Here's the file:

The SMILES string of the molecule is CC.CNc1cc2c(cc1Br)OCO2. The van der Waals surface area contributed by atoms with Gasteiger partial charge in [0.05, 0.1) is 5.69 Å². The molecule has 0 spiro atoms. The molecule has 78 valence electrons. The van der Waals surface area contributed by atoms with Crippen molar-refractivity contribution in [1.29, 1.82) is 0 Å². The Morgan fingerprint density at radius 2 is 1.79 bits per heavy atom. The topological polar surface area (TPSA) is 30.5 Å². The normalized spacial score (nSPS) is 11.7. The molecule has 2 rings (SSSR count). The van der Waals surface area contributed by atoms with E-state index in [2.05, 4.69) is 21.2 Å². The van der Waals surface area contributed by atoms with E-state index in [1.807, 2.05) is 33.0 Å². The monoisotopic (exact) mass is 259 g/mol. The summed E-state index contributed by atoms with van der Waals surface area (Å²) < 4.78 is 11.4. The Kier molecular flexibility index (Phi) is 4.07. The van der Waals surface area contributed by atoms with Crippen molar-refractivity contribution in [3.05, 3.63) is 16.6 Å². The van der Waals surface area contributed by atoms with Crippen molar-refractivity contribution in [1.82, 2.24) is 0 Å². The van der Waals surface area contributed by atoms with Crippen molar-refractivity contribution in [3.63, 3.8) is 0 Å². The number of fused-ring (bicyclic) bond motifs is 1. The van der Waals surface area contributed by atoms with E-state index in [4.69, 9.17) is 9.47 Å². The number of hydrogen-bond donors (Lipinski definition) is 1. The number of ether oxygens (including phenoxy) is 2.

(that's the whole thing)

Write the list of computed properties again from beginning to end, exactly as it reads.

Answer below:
The SMILES string of the molecule is CC.CNc1cc2c(cc1Br)OCO2. The van der Waals surface area contributed by atoms with Gasteiger partial charge in [0.05, 0.1) is 5.69 Å². The molecule has 0 spiro atoms. The molecule has 78 valence electrons. The van der Waals surface area contributed by atoms with Crippen molar-refractivity contribution in [1.29, 1.82) is 0 Å². The Morgan fingerprint density at radius 2 is 1.79 bits per heavy atom. The topological polar surface area (TPSA) is 30.5 Å². The normalized spacial score (nSPS) is 11.7. The molecule has 2 rings (SSSR count). The van der Waals surface area contributed by atoms with E-state index in [2.05, 4.69) is 21.2 Å². The van der Waals surface area contributed by atoms with E-state index in [1.807, 2.05) is 33.0 Å². The monoisotopic (exact) mass is 259 g/mol. The summed E-state index contributed by atoms with van der Waals surface area (Å²) < 4.78 is 11.4. The Kier molecular flexibility index (Phi) is 4.07. The van der Waals surface area contributed by atoms with Crippen molar-refractivity contribution in [3.05, 3.63) is 16.6 Å². The van der Waals surface area contributed by atoms with Crippen molar-refractivity contribution in [1.82, 2.24) is 0 Å². The van der Waals surface area contributed by atoms with Crippen molar-refractivity contribution in [3.63, 3.8) is 0 Å². The number of fused-ring (bicyclic) bond motifs is 1. The van der Waals surface area contributed by atoms with E-state index in [4.69, 9.17) is 9.47 Å². The number of hydrogen-bond donors (Lipinski definition) is 1. The number of ether oxygens (including phenoxy) is 2.